- Author: Sophie Loeb
The San Mateo Farm to School Summit, held on April 20th at Elkus Ranch, and sponsored by the Community Alliance with Family Farmers, was a chance to bring leaders in the school nutrition together to discuss best practices and procurement of farm fresh products for school cafeterias. Representatives from UCCE Nutrition, San Mateo Health System, and Food Service staff from partner schools, as well as other stakeholders, banded together to create a local purchasing strategy and goals for food service directors.
Some of the major objectives of the Summit included: building future bid strategies that encourage local purchasing, compiling a list of resources and options for doing direct farmer purchases, and forming collaborative working plans with institutional partners. Sessions spanned discussions on Cooperative Purchasing Groups, Marketing and Institutionalizing Farm to School Programs, and Wellness Policy as a Tool for Sustainable Programs, among others.
In attendance was Erin Primer, Food Services Supervisor of Millbrae School District, who oversees the child nutrition activities and programs for 2500 students in all five district schools. Primer's role includes menu planning, recipe writing, procurement, and growing food.
“It is critical to build community coalitions around school lunch reform so that likeminded folks can share ideas and be a united front to make significant changes to our school meal programs. Individually we can do some great things, but together sharing resources and exchanging ideas, we can move mountains,” commented Primer.
Primer emphasized collaboration: namely, combining five or ten districts to collectively purchase farm fresh products can substantially impact the market, and provide serious buying power to the entire group. As with any new shift in purchasing habits, some implementation challenges arise with ensuring availability of produce, food safety guidelines, and cost effectiveness.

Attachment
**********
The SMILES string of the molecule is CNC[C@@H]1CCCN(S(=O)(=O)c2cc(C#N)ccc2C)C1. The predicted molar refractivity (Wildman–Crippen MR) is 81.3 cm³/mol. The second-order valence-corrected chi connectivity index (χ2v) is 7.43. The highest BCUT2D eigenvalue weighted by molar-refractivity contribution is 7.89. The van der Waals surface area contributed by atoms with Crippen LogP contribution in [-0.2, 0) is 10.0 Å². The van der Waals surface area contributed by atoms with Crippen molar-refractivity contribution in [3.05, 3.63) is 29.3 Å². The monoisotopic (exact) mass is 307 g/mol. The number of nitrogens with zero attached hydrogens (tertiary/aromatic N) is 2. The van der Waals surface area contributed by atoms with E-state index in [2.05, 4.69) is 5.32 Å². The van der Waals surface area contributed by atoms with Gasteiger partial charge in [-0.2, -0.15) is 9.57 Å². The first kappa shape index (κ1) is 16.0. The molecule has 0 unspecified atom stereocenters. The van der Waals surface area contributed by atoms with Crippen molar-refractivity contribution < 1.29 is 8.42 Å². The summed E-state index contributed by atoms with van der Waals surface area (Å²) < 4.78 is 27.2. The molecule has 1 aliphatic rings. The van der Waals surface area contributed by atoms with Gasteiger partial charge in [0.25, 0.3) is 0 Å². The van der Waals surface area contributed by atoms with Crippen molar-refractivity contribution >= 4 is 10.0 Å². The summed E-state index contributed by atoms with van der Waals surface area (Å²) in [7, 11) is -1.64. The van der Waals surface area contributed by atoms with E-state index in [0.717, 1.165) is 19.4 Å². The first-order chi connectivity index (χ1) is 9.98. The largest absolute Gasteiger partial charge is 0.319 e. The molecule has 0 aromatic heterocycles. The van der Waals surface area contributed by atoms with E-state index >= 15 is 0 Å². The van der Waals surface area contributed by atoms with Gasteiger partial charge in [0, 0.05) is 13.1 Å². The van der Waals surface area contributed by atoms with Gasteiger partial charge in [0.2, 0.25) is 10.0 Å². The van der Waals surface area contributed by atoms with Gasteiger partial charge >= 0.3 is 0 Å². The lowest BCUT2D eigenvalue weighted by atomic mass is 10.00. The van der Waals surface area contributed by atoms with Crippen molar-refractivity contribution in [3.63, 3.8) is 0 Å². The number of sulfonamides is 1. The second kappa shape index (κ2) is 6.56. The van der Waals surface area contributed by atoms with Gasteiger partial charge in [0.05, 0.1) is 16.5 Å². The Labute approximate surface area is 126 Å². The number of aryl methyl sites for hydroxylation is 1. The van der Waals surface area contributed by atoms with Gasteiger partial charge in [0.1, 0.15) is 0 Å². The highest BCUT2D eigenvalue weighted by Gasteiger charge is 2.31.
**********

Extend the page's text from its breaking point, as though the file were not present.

The farm-to-table movement has, without a doubt, permeated much of the mainstream culture, whether it is citing local farms directly on the menu, or supplying a wider selection of local produce in grocery, and so- it is only a natural shift to see schools become the new stewing pot for the local food movement.
“Kids are asking mature questions about their food system – where did it come from, how was it grown – they are the consumers of tomorrow and it all starts at school where they begin asking these questions,” commented Primer.
A part of the battle of incorporating local foods into cafeterias is ensuring that students will actually be receptive to new foods, and of course, eat them! Young people today have discerning palates, are not afraid to ask where their food is from, and actively seek choices in the types of food available to them.
“The most rewarding aspect of what I do is working with students – they amaze me all the time! Speaking with students about what they like, what they want to see on the menu, talking with them about the challenges I face makes it easier for them to understand and work with me on how we can make great menus together,” commented Primer.
Primer along with Mary Vollinger of the UC CalFresh program recently tested the impact of local foods on their toughest sell: the kids! The two teamed up for a mini taste testing of Tangelos, which by and large, the kids loved (only 7 did not like the Tangelos according to the survey). Vollinger has worked on a number of school-related nutrition programs including the Smarter Lunchrooms Movement which seeks to make simple shifts to cafeterias that will promoting more nutritious eating habits (i.e. making chocolate milk less visible behind white milk).
“With the USDA ½ cup fruit/vegetable mandatory ruling, it can be hard to get students to eat something they “have to” – but if we make it something that they want, something that is delicious and wanted, they are more likely to consume it rather than throw it away,” commented Primer.
Overall participants from the Summit left with connections among collaborators in procuring and implementing Farm-to-School policies. For many of the participants, the next steps to integrate farm fresh produce into schools might look like networking with local farms, utilizing resources from CAFF, and of course:
“Have fun, get students involved, and taste the products!”- Erin Primer